Partial Differentiation

FizzyCrow

New member
Joined
Nov 12, 2004
Messages
5
I do not have a specific problem in mind, i just need to be told, in stupid terms hehehe, how to do a second partial differentiation. I know that there is the partial one with respect to x^2 and y^2, i an having problems understanding how you get the xy, yx one. I also know that they are, in my case, always equal. Any help is appreciated, if you need a problem, i can see if i can pull one from my book.


I also wanted to say thank you to everyone that helped me in my last posts, i've just been so busy, i have not been able to respond, so THANKS :)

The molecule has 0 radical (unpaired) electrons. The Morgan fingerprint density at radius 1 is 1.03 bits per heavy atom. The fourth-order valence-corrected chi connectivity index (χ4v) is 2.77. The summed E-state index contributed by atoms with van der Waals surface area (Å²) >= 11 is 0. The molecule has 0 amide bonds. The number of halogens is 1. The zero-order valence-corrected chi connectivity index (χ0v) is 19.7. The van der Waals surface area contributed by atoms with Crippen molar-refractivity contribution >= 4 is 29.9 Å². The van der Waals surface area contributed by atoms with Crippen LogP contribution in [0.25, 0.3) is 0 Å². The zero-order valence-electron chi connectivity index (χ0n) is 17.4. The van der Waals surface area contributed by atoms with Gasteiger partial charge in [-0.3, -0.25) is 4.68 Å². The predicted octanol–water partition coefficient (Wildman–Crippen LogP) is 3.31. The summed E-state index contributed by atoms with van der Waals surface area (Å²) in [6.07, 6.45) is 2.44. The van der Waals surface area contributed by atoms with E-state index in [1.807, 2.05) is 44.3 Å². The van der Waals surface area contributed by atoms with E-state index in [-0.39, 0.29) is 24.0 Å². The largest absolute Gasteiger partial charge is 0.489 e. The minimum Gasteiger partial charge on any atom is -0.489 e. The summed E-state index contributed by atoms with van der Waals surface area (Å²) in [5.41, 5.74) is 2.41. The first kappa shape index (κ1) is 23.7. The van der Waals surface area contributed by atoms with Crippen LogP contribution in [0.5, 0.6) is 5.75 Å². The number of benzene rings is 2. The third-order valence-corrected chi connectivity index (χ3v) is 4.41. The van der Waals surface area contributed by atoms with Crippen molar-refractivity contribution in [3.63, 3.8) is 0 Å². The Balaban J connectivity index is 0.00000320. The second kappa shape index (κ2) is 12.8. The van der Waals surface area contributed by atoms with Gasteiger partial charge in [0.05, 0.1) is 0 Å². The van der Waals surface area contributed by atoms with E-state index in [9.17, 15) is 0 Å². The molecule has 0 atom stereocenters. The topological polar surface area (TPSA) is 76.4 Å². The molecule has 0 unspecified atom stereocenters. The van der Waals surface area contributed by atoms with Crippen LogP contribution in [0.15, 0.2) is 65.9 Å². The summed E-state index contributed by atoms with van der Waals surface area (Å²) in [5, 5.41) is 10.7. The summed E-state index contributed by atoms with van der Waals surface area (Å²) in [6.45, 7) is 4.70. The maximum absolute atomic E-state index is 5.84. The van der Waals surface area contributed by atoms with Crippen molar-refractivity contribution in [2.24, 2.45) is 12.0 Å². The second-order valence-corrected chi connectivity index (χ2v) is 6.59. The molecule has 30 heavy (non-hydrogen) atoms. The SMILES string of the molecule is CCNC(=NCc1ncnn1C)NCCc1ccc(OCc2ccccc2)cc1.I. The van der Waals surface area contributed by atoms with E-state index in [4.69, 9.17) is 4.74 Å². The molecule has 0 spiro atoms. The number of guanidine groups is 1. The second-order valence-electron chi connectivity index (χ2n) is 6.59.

Unco

Senior Member
Joined
Jul 21, 2005
Messages
1,134
\(\displaystyle f(x,y) = x^2 + y^2\)

\(\displaystyle f_x\) means the partial derivative of f(x,y) with respect to x. As you know, we treat y as a constant and differentiate wrt x:

\(\displaystyle f_x = 2x\)
or \(\displaystyle \frac{\partial f}{\partial x} = 2x\)

Likewise,
\(\displaystyle f_y = 2y\) or \(\displaystyle \frac{\partial f}{\partial y} = 2y\)

\(\displaystyle f_{xy}\) reads from left to right in that: "the partial derivative of \(\displaystyle f_x\) wrt y".

But with the chain rule reads:

\(\displaystyle \frac{\partial}{\partial y} \left(\frac{\partial f}{\partial x}\right)\) (which here = 0)
 
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